Our Brains, Spiked With Tiny Electronic Processors


Chips On the Brain
by Jennifer Kahn

Source: San Francisco Gate

September 14, 2000

Our Brains, Our Selves
Despite The Data, We Know Our Potential Is Unlimited

Editor's Note: This is the first in a series of monthly columns on humans and technology appearing in SF Gate Technology.

The truth is, we like ourselves.

When a rumor began some years ago suggesting that we use only 10 percent of our brain, we were flattered but not surprised.

Secretly, we had always known that we were special -- in a way that wasn't reflected by the crude sum of our accomplishments.

And if we didn't always act like geniuses -- if we tended to lose our wallets, confuse simple sentences, and watch too much TV -- well, that was OK, because we knew in our hearts that we could be extraordinary, if only our potential were unlocked.

But over the years, fussy debunkers have picked away at the 10 Percent Myth, pointing out a variety of inconsistencies. They've noted, for instance, that the 10 percent statistic appears in no neurology research papers.

That evolutionarily, it's unlikely that an animal would develop an enormous brain and then use a tiny fraction of it. That unused portions of a brain would degenerate, the way muscles atrophy from disuse.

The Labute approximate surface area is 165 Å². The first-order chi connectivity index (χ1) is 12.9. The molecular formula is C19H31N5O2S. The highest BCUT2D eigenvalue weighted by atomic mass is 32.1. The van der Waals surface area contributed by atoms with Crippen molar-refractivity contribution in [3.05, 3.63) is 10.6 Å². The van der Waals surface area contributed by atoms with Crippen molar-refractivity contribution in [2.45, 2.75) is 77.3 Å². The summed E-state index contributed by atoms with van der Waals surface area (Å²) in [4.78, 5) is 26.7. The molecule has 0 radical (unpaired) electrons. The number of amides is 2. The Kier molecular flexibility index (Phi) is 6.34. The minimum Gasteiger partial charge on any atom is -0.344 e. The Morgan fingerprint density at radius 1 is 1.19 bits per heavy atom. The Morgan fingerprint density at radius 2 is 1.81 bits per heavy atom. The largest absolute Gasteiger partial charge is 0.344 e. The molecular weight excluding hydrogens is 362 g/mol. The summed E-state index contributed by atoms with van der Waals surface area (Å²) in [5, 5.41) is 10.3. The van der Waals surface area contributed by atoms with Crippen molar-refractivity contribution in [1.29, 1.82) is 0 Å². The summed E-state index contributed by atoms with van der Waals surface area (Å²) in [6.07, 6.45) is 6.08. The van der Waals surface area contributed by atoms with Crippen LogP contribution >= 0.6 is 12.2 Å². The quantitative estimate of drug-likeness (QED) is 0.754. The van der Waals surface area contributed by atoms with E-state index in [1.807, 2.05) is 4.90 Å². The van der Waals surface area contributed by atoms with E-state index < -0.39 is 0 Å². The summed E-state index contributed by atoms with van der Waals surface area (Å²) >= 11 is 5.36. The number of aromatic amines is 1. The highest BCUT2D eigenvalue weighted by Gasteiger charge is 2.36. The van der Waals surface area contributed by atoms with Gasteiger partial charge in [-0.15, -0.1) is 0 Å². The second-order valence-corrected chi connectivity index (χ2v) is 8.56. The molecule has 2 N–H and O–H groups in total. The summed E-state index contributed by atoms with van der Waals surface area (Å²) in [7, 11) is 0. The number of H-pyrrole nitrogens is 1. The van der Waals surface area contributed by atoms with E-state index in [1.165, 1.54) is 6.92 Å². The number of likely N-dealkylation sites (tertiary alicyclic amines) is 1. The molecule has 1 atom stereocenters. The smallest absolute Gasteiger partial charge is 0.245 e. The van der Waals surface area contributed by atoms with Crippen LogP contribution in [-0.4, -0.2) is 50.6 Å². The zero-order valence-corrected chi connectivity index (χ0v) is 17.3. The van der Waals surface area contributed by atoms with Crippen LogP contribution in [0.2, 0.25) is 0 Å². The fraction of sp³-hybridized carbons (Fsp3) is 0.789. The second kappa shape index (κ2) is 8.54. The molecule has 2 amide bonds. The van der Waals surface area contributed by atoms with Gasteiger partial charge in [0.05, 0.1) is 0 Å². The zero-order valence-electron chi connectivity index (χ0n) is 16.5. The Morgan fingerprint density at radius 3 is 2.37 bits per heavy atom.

And lastly, crushingly, that newer brain imaging machines reveal us using not 10 percent, not 40 percent, but all of our brain (though not all at one time, except perhaps when we're a having a seizure).

The upshot is that we now risk sinking back into the muck of our ordinariness. Can it be that, when we find ourselves struggling to assemble our new computer, we have truly hit the wall of our mental ability?

Fortunately for our sense of ourselves, a newly optimistic discovery has recently surfaced in the pages of forward-looking books and magazines. What glitters now is human-computer potential: our brains, spiked with tiny electronic processors, can be upgraded.

Indeed, scientists in Southern California have already succeeded in making cultured brain cells grow on coated or charged pieces of silicon -- evidence that all manner of neat stuff -- eidetic memory, brainware TurboTax -- is just around the corner.

To read it feels like destiny. The futurist Raymond Kurzweil has predicted that by 2029, "widely available neural implants...will enhance visual and auditory perception, memory and reasoning...significantly altering the concept of what it is to be human."

We will see in infrared, and hear like dogs. An implanted chip may even act like a clever conversational partner, an improved version of our current tendency to talk to ourselves.

It's a plausible trajectory, at least to those of us who don't bother with the details. If there's one thing the computer revolution has convinced us of, it's the inevitable and rapid march of progress -- a Moore's Law pace that we believe holds true not just for microprocessors but for frumpy old biological operating systems as well.

But biological systems are complicated. Although they work exquisitely well, they're also temperamental, kludgy, and subject to mysterious permutations.

It has taken neurobiologists 20 years to develop what is currently the crowning success in the field: a hearing aid that bypasses an ear's damaged hair cells and transmits sound, converted to electromagnetic pulses, directly into the cochlea.